Terminology for Benchmarking Software-Defined Networking (SDN) Controller Performance

Note: This ballot was opened for revision 09 and is now closed.

Warren Kumari Yes

(Ignas Bagdonas) No Objection

(Deborah Brungard) No Objection

(Spencer Dawkins) No Objection

Comment (2018-04-16 for -09)
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A nit:

  The terms defined in this section are extensions to the terms
   defined in [RFC7426] "Software-Defined Networking (SDN): Layers and
   Architecture Terminology". This RFC should be referred before
   attempting to make use of this document.

When this draft is published, "this RFC" won't be as clear as it is now (the phrase would also apply to the current document, which would be an RFC). Perhaps "That RFC", or even "RFC 7426" would be clearer.

There are a lot of measures that say

Measurement Units:

You might mean "not milliseconds, or some measure like that", but I found it confusing that something like "Trial Repetition" doesn't have measurement units. Saying something like "Number of trials", or even "Integer" would be clearer to me.

Benjamin Kaduk No Objection

Comment (2018-04-18 for -09)
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  [...] This benchmark is obtained by sending asynchronous
   messages from every connected Network Device at the rate that the
   controller processes (without dropping them).

"obtained" doesn't feel like the right word.

I'm also a little surprised that there is not consideration to a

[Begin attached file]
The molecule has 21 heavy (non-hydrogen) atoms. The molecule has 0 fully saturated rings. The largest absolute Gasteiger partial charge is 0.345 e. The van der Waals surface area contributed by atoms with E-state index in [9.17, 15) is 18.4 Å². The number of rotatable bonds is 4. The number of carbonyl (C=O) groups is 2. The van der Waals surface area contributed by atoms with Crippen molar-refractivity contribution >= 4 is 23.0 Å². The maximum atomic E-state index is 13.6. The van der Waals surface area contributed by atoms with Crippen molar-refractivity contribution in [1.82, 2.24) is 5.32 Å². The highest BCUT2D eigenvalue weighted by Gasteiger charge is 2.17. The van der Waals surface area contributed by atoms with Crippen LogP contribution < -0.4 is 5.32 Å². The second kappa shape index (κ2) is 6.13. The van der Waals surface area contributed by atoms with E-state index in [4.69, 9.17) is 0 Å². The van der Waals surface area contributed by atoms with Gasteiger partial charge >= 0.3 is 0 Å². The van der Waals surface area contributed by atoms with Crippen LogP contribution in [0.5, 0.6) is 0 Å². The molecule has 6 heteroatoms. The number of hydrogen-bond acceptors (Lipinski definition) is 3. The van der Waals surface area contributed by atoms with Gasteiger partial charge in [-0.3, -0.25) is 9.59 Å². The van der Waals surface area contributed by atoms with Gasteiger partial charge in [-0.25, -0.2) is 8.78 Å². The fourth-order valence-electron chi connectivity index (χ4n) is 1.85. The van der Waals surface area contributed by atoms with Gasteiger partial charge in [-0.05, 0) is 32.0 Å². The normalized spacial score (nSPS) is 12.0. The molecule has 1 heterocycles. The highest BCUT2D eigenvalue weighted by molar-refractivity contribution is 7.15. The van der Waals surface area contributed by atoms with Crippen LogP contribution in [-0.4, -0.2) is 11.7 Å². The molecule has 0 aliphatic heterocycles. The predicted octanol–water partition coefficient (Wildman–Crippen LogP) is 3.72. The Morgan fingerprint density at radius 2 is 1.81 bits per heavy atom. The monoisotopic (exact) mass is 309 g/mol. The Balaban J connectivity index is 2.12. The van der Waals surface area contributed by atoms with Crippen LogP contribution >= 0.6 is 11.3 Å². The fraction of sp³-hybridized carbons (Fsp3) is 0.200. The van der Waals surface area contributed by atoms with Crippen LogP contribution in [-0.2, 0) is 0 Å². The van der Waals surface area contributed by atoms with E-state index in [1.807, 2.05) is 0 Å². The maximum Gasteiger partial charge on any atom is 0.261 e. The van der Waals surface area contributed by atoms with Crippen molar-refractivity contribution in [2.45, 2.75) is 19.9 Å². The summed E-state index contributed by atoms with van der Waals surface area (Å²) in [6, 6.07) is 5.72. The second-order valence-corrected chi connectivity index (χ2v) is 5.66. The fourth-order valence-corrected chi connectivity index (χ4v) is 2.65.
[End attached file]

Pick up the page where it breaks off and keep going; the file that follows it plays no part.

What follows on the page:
more-general "acceptable loss fraction" for which the processing
rate is determined -- the zero-loss case is certainly interesting,
but sometimes it is also useful to know how the system's behavior

(Suresh Krishnan) No Objection

(Mirja K├╝hlewind) No Objection

(Terry Manderson) No Objection

(Eric Rescorla) No Objection

Alvaro Retana No Objection

(Adam Roach) No Objection

Comment (2018-04-19 for -09)
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I share Martin's concerns about the use of the word "standard" in this document's abstract and introduction.

Martin Vigoureux No Objection

Comment (2018-04-18 for -09)
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I wonder about the use of the term "standard" in the abstract in view of the intended status of the document (Informational).
Could the use of this word confuse the reader?

Also, in the Introduction the word "standard" is used. I don't have the same concern here but wonder if a reference to these standard interfaces shouldn't be provided. 

Found a few nits found here and there:
s/an Network Device/a Network Device/
s/In order to for the controller to/In order for the controller to/
s/This benchmark determine /This benchmark determines/
s/at its Southbound interface ./at its Southbound interface./